Again, you need to know a fair bit about law and lawyers to be able to work out how you might fit in, what you have to offer and whether being a lawyer is a good fit for you. If the answer to this last question is ‘yes’, you need to look at which sort of lawyer should you be.

  • Why do you want to be a lawyer?
  • What parts of being a lawyer are attractive/unattractive to you?
  • Which key skills of a lawyer do you possess and which do you have to work on?
  • What practice areas interest you and why?
  • What kinds of client are you interested in and why?
  • Which doors do your grades open and which are now closed (be realistic)?
  • Do you have any mitigating circumstances and do you know how to express these clearly and effectively?
  • Have you got any relevant work experience? If yes, how do you use it to demonstrate and describe any key skills that you have acquired?
  • What gaps are there in your CV and what are you doing to fill them?
  • What are your key selling points?
  • How are your particular skills and attributes relevant to the firm you are currently researching?
  • What other evidence can you provide that demonstrates you have potential as a lawyer?

Find out more on LCN – in particular use the MyLCN part of the site to record and assess how ready to shine you really are.

Other sources of information – who can help me?

You are not alone! There are lots of sources of information and advice. But again, how much you get out of them is a function of how much you put in. Going to these sources with well-thought-out questions or plans and asking how they can be answered or improved gives you the marginal advantage needed for a success. People will go the extra mile for you if you’ve gone the extra mile too. Don’t ask them too much about the basic stuff – you can find that yourself. If you can’t be bothered, why should they?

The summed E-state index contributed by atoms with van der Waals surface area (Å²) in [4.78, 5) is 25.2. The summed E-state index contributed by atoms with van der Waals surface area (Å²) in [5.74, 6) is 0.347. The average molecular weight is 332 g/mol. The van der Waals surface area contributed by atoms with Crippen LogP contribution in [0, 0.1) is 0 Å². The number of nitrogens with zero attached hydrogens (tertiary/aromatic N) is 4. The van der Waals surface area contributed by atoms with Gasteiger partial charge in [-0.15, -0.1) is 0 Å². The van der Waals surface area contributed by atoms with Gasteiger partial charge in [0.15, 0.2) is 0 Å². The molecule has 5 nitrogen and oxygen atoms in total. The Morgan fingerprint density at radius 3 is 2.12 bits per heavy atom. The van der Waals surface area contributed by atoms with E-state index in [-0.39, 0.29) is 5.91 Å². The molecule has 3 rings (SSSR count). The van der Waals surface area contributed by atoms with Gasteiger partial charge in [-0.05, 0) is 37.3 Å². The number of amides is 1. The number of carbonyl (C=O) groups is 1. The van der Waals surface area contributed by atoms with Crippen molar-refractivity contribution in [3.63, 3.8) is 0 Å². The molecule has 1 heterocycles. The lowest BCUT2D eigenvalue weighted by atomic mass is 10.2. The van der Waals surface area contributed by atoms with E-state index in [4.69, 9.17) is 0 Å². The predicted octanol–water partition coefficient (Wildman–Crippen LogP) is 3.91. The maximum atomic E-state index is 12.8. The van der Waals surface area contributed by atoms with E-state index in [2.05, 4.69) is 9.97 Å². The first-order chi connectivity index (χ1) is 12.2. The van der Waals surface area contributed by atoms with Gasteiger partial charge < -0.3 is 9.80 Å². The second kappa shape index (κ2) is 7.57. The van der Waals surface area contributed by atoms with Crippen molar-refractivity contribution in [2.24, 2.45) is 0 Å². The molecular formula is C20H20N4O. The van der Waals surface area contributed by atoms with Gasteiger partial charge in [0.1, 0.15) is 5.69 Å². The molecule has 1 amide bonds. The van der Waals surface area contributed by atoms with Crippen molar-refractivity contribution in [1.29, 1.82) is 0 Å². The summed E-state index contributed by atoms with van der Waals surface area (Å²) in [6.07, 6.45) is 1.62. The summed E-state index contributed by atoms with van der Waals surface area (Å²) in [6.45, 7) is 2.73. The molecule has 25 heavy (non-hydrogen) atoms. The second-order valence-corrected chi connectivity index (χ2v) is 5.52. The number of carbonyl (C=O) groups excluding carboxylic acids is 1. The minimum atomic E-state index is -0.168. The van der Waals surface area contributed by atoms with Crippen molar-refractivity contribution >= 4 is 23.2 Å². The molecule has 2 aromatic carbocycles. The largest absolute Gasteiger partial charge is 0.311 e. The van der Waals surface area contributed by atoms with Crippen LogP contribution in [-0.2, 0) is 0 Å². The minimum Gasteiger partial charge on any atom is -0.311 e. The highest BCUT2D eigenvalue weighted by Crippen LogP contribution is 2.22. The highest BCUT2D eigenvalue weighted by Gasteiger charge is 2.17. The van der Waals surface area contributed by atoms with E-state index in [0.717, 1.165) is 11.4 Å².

• Careers advisers – they are there to complement your hard work. Ask obvious/naïve questions at a first consultation by all means, but from then on show them that you are improving and enhancing your ability to succeed. For instance, use them to hone applications that you have already worked hard on – don’t arrive with a blank form and ask them to effectively fill it in for you!
  • Friends – ask other people to look at what you have written. Practise interviews (or just talk through the answers to key questions) together.
  • Tutors/lecturers – if they have been in practice, ask what it is like and which areas interested them.
  • Firm recruiters – they should be open to interesting and insightful questions about their firms and how they recruit. But make sure that you have checked that the answer is not on the firm’s website – if it is, it suggests that you are a lazy researcher!
  • Trainees at target firms – they are most likely to give you the ‘warts and all’ story of what life at a firm is really like.

And if you have a question that you can’t find the answer to or are embarrassed to ask, ask us at LCN ( That’s what we are here for!